Ligonier, John (DNB00)
LIGONIER, JOHN, otherwise JEAN LOUIS, Earl Ligonier (1680–1770), field-marshal in the British army, and colonel 1st foot-guards, belonged to a Huguenot family of Castres, in the south of France. His father, Louis de Ligonier, sieur of Monteuquet, married Louise du Poncet, and had ten children, of whom six survived. John (Jean Louis) was second of the five surviving sons, his brothers being Abel, the eldest, who succeeded to the family seignory; Anthony (Antoine), who came to England in 1698, and died a major in the British army, in Harrison's regiment (15th foot); Francis (François Auguste) [see infra], who died a colonel in the British army; and David, who adopted the Romish faith at the time of the dragonnades, and died a lieutenant of cavalry in the French service in 1737 (Haag, La France Protestante, vol. vi.) John (Jean Louis) was born at Castres on 7 Nov. 1680, new style (ib.) He was educated in France and Switzerland. A protestant refugee, passing through France under an assumed name, he made his way to Dublin in 1697, and was provided with funds by his mother's brother, a lieutenant-colonel of Irish foot under King William. He served as a volunteer in Marlborough's army in 1702. He was one of the two who first climbed the breach at the storming of the citadel of Liège, his companion, young Alan Wentworth, a brother of Lord Raby, being killed by his side. The year after he purchased a company in Lord North and Grey's regiment (10th foot, now the Lincolnshire regiment), and fought with it at Schellenberg and Blenheim (cf. ‘Blenheim Roll’ in Treasury Papers, vol. xciii.) At the battle of Ramillies, and at the siege of Menin, where he was a major of brigade and led the assault on the counterscarp; at Oudenarde and Wynendale; at the wood of Taisnière and the battle of Malplaquet (where he had twenty-three shots through his clothes and remained unhurt); and at most of the great sieges and other affairs in the Low Countries down to 1710, Ligonier played a prominent part. He was appointed governor of Fort St. Philip, Minorca, in 1712. He was adjutant-general of the expedition to Vigo under Richard Temple, lord Cobham, in 1718, and signalised himself by carrying the strongly garrisoned Fort Marin, sword in hand, with a hundred grenadiers. On 18 July 1720 he was appointed colonel of the 8th, or black horse (so called from its black facings and horses), afterwards the 4th Irish horse, and now the 7th dragoon guards. Under Ligonier's diligent command this regiment, then on the Irish establishment, became one of the finest in Europe, and still recalls with pride its old name of ‘Ligonier's.’ It was composed almost exclusively of Irishmen, and sums of twenty to thirty guineas are said to have been paid for permission to enter it as a trooper (Colburn, United Serv. Mag. December 1833). As an instance of Ligonier's attention to the interior economy and welfare of the corps it is mentioned (ib.) that he maintained an additional surgeon at his own cost. He held the colonelcy twenty-nine years.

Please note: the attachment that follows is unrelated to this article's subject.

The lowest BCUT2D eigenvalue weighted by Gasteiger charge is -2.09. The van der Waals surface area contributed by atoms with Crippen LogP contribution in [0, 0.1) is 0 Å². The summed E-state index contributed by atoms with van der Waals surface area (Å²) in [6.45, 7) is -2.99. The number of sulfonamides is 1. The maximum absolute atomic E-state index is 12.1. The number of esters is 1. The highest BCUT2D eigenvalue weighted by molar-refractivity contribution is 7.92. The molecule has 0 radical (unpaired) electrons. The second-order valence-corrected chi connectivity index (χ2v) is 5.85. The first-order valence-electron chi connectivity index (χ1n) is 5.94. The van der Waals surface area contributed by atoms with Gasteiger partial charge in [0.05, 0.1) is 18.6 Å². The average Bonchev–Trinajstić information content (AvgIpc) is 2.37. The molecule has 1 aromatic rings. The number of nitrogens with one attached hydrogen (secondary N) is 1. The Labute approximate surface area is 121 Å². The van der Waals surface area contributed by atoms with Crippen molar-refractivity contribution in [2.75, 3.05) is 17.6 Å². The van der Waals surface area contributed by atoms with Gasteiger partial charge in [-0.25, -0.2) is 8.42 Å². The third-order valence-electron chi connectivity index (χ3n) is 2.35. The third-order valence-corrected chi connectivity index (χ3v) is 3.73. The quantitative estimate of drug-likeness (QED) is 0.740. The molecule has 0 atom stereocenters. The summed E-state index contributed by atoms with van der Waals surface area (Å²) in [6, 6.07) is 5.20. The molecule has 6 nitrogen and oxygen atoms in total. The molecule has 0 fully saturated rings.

Ligonier became a brigadier-general in 1735, a major-general, master of the Irish buckhounds, and governor of Kinsale in 1739. A plan for the defence of Cork, drawn up by him in 1740, is in the British Museum Add. MS. 33119, f. 824. Ligonier went to the Low Countries with Lord Stair in 1742, and commanded the second division of the army in the march across the Rhine (for the order of march see Hist. MSS. Comm. 10th Rep. i. 206), and at the battle of Dettingen, 16 June (O.S.) 1743. For his distinguished conduct he was made a K.B. by George II in person, under the royal standard on the field of battle. He became a lieutenant-general in the same year. Ligonier's regiment, led by his brother Francis, was also greatly distinguished in the encounter, but, owing to the failure of another regiment of horse, it was surrounded, and had to cut its way back through the élite of the French cuirassiers, with the loss of one-third of its numbers (see Cannon's Hist. Rec. 7th Dragoon Guards). It was remarked of Ligonier's regiment that during its five years' campaigning in Flanders (1742–7) it never lost a man by desertion, never had an officer or man tried by general court-martial, never had a man or horse taken by the enemy; it lost but six men by sickness, and had no less than thirty-seven of its non-commissioned officers and troopers promoted to commissions for distinguished conduct. At Fontenoy on 11 May 1745 Ligonier commanded the British foot, and appears to have acted as military adviser to the young Duke of Cumberland. To Ligonier was assigned the credit of the skilful withdrawal of the army from the field of battle, although Ligonier generously gave all the praise to Lord Crawford [see Lindsay, John, Earl of Crawford, 1702–1749], who returned the compliment, declaring Ligonier ‘an extreme good officer.’ Ligonier commanded the troops sent home on the news of the rising in Scotland, and held command in Lancashire during the campaign in the north. On 22 Jan. 1746 he was appointed commander-in-chief of the British troops and troops in British pay in the Austrian Netherlands (see Home Office Mil. Entry Book, xx. 250–62, for his commission and warrants in full). In this capacity he was engaged in the bloody battle at Roucoux, near Liège, on 11 Oct. 1746, when Prince Charles of Lorraine, commanding the allied armies, was beaten by Marshal Saxe. In his despatch to Lord Sandwich, English ambassador at Breda, Ligonier describes the French attack on the left of the allies, ‘where the Dutch, after a long resistance, and behaving very well, were at last compelled to give way before numbers. But the English horse repulsed the enemy continually. I think the affair, to give it its right name, cannot be called a battle, for I question if a third of the army was engaged. The cannonading was terrible on both sides. I believe our loss to be between four thousand and five thousand men, and that of the French double. The army retreated in very fine order.’